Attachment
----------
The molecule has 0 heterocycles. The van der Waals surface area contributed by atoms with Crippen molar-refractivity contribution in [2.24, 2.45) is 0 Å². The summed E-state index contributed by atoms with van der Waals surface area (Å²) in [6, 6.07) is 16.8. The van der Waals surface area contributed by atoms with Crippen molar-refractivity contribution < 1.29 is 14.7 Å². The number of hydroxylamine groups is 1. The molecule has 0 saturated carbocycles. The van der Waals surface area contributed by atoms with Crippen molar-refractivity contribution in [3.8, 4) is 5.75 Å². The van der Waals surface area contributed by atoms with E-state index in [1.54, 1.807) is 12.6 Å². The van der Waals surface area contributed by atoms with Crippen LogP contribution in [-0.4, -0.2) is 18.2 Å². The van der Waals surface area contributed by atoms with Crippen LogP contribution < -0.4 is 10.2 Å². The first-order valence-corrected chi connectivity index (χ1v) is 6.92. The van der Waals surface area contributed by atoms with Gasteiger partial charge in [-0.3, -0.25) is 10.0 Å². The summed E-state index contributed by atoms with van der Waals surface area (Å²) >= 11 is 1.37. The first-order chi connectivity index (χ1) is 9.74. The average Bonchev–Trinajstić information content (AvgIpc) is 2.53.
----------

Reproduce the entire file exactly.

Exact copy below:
The molecule has 0 heterocycles. The van der Waals surface area contributed by atoms with Crippen molar-refractivity contribution in [2.24, 2.45) is 0 Å². The summed E-state index contributed by atoms with van der Waals surface area (Å²) in [6, 6.07) is 16.8. The van der Waals surface area contributed by atoms with Crippen molar-refractivity contribution < 1.29 is 14.7 Å². The number of hydroxylamine groups is 1. The molecule has 0 saturated carbocycles. The van der Waals surface area contributed by atoms with Crippen molar-refractivity contribution in [3.8, 4) is 5.75 Å². The van der Waals surface area contributed by atoms with E-state index in [1.54, 1.807) is 12.6 Å². The van der Waals surface area contributed by atoms with Crippen LogP contribution in [-0.4, -0.2) is 18.2 Å². The van der Waals surface area contributed by atoms with Crippen LogP contribution < -0.4 is 10.2 Å². The first-order valence-corrected chi connectivity index (χ1v) is 6.92. The van der Waals surface area contributed by atoms with Gasteiger partial charge in [-0.3, -0.25) is 10.0 Å². The summed E-state index contributed by atoms with van der Waals surface area (Å²) >= 11 is 1.37. The first-order chi connectivity index (χ1) is 9.74. The average Bonchev–Trinajstić information content (AvgIpc) is 2.53.